I’m always commenting on the plethora of Thai food in my neighborhood. There are so many really fabulous Thai restaurants (Khao Sarn, Rod Dee, Zenna Noodle Bar, etc.), that I could basically eat at a different Thai restaurant every night of the week. But still, I’ve been wanting to try cooking my own Thai food for a while now. And I decided to start with Pad Thai, seeing that it’s a classic that’s hard not to love. There are tons of various Pad Thai recipes, but I finally found one that sounded good to me and claimed to be nice and spicy.

Lucky for me, Sara is a Chinatown expert and was happy to take me to all the Asian grocery stores so I could get the ingredients I needed. I could have gotten them at a grocery store with an international section, but Chinatown is more authentic and cheaper. Yes, the recipe calls for a lot of ingredients, but don’t let them overwhelm you. The directions mostly involve mixing them together and it’s not complicated at all. And if there’s anything you can’t find, chances are you don’t really need it and you can just add more of one of the other ingredients. Also, I used chicken, but feel free to use shrimp, tofu, or beef!

Chicken Pad Thai:

  • 1 (8 oz) package dried flat rice noodles (I think even Trader Joe’s sells these)
  • 3 T fish sauce
  • 1/4 C fresh lime juice
  • 1 T white sugar
  • 2 T oyster sauce
  • 1 1/2 T Asian chile pepper sauce
  • 1/4 C chicken stock
  • 1/4 C vegetable oil
  • 1 T chopped garlic
  • 12 oz. skinless, boneless chicken breast halves – cut into 1 inch cubes
  • 2 eggs, beaten
  • 1 T tamarind paste or juice
  • 3 C bean sprouts
  • 6 green onions, chopped into 1 inch pieces
  • 2 T peanuts

If you want to know what Asian chile pepper sauce, also known as sriracha, looks like:

Yup, the stuff you see on the tables at Asian restaurants all the time.

These are the dried flat rice noodles I used:

Also, while the original recipe didn’t call for tamarind, lots of people commented on it saying you can’t make Pad Thai without either tamarind paste or tamarind juice. I had a bit of trouble finding this in the Asian market because I was looking for it where all the other bottled and canned pastes are. When I finally found it, it looked like this:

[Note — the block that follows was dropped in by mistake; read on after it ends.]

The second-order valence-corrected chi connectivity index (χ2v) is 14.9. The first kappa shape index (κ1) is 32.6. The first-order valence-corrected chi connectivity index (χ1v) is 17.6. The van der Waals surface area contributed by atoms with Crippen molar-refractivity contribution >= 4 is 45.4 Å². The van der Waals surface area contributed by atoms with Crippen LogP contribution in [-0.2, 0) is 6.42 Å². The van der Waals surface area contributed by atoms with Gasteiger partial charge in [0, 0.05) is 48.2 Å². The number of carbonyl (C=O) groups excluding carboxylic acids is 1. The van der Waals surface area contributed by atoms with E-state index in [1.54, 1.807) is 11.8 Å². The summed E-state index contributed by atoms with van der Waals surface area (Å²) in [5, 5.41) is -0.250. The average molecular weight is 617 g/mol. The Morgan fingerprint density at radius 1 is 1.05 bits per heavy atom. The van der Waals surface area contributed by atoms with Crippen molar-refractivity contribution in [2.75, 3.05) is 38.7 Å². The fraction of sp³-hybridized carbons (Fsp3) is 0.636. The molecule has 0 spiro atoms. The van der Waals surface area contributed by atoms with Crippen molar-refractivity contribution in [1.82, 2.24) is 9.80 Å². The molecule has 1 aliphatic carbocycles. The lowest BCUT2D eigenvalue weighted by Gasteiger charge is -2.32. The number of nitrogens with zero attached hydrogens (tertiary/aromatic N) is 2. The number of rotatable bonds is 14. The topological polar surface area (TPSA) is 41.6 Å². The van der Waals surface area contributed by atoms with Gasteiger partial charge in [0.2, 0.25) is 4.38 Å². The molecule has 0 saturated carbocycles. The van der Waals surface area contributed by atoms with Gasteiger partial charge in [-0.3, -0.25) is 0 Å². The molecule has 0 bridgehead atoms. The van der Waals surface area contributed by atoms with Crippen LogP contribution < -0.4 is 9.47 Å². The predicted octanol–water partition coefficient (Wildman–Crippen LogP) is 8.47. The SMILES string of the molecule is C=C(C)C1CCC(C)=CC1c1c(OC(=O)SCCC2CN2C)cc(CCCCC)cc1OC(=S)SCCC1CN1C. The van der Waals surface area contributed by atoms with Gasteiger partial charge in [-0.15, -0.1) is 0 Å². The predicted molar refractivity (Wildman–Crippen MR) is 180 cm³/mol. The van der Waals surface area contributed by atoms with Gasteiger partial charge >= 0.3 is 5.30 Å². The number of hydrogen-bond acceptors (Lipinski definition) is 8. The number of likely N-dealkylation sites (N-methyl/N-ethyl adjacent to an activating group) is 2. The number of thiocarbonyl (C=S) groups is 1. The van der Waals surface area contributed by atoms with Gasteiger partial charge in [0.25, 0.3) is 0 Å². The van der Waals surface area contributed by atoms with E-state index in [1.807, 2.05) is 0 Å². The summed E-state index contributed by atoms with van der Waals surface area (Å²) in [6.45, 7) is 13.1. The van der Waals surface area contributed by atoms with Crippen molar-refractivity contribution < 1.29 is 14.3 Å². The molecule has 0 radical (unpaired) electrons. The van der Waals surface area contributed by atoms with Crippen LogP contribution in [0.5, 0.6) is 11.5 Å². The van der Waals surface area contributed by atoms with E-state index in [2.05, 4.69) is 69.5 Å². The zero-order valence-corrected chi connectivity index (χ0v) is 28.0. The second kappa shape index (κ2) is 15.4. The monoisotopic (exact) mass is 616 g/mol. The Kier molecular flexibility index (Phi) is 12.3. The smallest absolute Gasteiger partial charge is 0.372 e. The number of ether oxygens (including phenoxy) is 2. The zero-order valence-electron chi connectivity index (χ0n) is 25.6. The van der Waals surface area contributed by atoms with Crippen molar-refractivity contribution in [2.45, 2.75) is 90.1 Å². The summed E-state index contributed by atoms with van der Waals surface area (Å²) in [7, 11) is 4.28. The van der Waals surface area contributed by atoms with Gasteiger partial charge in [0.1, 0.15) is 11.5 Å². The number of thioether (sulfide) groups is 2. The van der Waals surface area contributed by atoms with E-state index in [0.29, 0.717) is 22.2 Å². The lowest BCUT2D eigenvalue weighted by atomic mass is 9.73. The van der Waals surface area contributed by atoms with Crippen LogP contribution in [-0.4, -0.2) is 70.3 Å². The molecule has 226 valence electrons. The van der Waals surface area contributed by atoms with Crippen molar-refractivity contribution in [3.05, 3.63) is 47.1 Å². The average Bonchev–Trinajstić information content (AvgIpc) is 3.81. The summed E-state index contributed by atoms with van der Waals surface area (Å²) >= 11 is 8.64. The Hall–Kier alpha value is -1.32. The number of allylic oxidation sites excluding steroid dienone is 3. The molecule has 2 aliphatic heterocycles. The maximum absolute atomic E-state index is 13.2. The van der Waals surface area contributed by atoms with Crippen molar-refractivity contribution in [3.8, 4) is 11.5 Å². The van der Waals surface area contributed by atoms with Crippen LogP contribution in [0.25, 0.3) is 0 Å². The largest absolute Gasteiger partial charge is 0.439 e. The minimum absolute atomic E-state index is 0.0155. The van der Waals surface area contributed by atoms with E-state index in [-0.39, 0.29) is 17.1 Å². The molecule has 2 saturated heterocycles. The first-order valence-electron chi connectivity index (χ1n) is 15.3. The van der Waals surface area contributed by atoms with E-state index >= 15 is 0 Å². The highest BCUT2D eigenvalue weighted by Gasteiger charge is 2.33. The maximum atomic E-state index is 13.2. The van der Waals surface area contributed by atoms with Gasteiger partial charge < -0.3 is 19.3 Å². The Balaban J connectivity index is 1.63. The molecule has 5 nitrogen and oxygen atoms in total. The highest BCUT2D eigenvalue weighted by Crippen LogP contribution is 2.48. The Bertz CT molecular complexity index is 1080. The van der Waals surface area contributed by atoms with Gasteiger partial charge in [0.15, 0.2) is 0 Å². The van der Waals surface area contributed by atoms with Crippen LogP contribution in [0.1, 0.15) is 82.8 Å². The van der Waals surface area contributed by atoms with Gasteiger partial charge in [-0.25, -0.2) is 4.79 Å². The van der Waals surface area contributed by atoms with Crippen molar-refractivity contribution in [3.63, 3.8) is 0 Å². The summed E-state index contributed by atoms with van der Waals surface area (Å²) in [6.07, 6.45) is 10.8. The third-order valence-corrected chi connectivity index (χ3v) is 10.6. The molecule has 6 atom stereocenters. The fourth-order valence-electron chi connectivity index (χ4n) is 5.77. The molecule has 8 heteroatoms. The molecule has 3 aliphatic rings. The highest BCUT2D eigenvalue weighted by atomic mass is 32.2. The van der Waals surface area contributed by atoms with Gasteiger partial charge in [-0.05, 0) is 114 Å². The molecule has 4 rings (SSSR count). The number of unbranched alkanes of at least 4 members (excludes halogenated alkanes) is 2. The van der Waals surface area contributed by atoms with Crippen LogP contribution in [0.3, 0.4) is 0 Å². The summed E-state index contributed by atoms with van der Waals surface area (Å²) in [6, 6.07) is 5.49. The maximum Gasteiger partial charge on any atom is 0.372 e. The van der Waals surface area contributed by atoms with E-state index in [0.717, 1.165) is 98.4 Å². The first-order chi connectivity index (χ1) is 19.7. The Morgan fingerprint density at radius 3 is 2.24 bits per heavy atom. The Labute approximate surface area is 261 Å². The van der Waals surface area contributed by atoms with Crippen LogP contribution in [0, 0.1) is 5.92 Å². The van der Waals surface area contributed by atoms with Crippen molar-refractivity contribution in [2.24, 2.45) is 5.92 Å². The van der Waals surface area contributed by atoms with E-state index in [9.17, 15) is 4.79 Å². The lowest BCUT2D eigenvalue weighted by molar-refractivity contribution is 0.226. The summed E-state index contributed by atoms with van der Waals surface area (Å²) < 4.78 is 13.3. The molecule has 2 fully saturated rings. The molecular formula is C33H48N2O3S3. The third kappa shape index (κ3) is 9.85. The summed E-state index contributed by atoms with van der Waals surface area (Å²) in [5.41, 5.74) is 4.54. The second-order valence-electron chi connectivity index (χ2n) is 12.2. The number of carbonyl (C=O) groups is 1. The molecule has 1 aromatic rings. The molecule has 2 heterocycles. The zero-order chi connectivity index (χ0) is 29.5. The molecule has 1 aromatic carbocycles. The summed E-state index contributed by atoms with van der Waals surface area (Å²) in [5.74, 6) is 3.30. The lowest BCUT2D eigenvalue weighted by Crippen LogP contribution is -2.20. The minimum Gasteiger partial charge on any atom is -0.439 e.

I only used a tablespoon and have a lot of leftover, so now I’m on a search for other recipes using tamarind paste.

Anyway, on with the recipe! First I put my noodles in some water warm water and soaked them for about 20 mins, so they were nice and soft but not overly so. Then I heated my wok and added in some oil and garlic. I cooked it for about 10 seconds before adding in the chicken.

While the chicken was cooking, I made my sauce. I did this by mixing together the fish sauce, lime juice, sugar, oyster sauce, chile sauce, and chicken stock. You can taste the sauce and add more of whatever you think it needs. I added more chile sauce to mine because it wasn’t quite spicy enough. Then I set the sauce aside. I cooked the chicken until it was cooked all the way through and moved it to the sides of the wok to add in the eggs I had beaten.

Once the eggs were firm (a few minutes), I added the noodles to the wok. And…promptly realized I didn’t have a big enough Wok and transferred everything over to a frying pan.

I poured my sauce into the pan and cooked until the noodles were a bit more tender. It was at this point I added in my tamarind paste too. If I had the juice, I probably would have included it in the sauce, but the paste cooked well just thrown into the pan. Then I added my bean sprouts and green onions and stirred everything all together.

I served the Pad Thai and topped it with some chopped up peanuts and lime slices. You can also top with cilantro if you like.

I was actually surprised by how authentic the Pad Thai tasted, especially considering how easy it was to make. Now I’m all kinds of excited to cook other Thai recipes or Asian-inspired dishes! Definitely give this a try if you’re into Thai food. I think it’s a really good starting point…and once you’re done, you’ll have a nice little stock of some Asian ingredient necessities!